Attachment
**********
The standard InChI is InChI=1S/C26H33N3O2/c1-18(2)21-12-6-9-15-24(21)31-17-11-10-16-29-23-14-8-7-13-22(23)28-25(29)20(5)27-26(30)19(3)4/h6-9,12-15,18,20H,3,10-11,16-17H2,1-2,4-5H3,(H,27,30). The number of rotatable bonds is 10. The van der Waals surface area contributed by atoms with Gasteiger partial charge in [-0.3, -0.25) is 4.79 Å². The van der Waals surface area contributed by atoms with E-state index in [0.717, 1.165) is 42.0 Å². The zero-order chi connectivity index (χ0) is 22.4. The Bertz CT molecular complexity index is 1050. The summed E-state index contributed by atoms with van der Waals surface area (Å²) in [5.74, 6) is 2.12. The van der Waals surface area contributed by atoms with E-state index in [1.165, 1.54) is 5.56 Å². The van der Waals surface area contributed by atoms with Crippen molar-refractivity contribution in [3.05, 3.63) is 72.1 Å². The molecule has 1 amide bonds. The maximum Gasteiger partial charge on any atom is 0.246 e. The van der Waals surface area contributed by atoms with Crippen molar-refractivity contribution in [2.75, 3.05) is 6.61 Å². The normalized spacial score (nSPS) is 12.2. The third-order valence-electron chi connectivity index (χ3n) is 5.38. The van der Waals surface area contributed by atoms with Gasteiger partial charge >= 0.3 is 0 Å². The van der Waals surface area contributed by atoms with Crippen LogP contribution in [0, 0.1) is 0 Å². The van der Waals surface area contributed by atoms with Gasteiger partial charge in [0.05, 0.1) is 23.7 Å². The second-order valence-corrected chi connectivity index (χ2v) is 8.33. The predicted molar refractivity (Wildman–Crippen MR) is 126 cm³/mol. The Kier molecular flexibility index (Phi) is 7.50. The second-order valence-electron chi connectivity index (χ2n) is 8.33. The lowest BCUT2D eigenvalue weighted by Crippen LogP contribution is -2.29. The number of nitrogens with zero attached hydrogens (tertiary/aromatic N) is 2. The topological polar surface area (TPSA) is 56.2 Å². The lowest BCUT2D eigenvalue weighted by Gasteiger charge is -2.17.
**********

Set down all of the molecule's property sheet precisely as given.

The standard InChI is InChI=1S/C26H33N3O2/c1-18(2)21-12-6-9-15-24(21)31-17-11-10-16-29-23-14-8-7-13-22(23)28-25(29)20(5)27-26(30)19(3)4/h6-9,12-15,18,20H,3,10-11,16-17H2,1-2,4-5H3,(H,27,30). The number of rotatable bonds is 10. The van der Waals surface area contributed by atoms with Gasteiger partial charge in [-0.3, -0.25) is 4.79 Å². The van der Waals surface area contributed by atoms with E-state index in [0.717, 1.165) is 42.0 Å². The zero-order chi connectivity index (χ0) is 22.4. The Bertz CT molecular complexity index is 1050. The summed E-state index contributed by atoms with van der Waals surface area (Å²) in [5.74, 6) is 2.12. The van der Waals surface area contributed by atoms with E-state index in [1.165, 1.54) is 5.56 Å². The van der Waals surface area contributed by atoms with Crippen molar-refractivity contribution in [3.05, 3.63) is 72.1 Å². The molecule has 1 amide bonds. The maximum Gasteiger partial charge on any atom is 0.246 e. The van der Waals surface area contributed by atoms with Crippen molar-refractivity contribution in [2.75, 3.05) is 6.61 Å². The normalized spacial score (nSPS) is 12.2. The third-order valence-electron chi connectivity index (χ3n) is 5.38. The van der Waals surface area contributed by atoms with Gasteiger partial charge >= 0.3 is 0 Å². The van der Waals surface area contributed by atoms with Crippen LogP contribution in [0, 0.1) is 0 Å². The van der Waals surface area contributed by atoms with Gasteiger partial charge in [0.05, 0.1) is 23.7 Å². The second-order valence-corrected chi connectivity index (χ2v) is 8.33. The predicted molar refractivity (Wildman–Crippen MR) is 126 cm³/mol. The Kier molecular flexibility index (Phi) is 7.50. The second-order valence-electron chi connectivity index (χ2n) is 8.33. The lowest BCUT2D eigenvalue weighted by Crippen LogP contribution is -2.29. The number of nitrogens with zero attached hydrogens (tertiary/aromatic N) is 2. The topological polar surface area (TPSA) is 56.2 Å². The lowest BCUT2D eigenvalue weighted by Gasteiger charge is -2.17.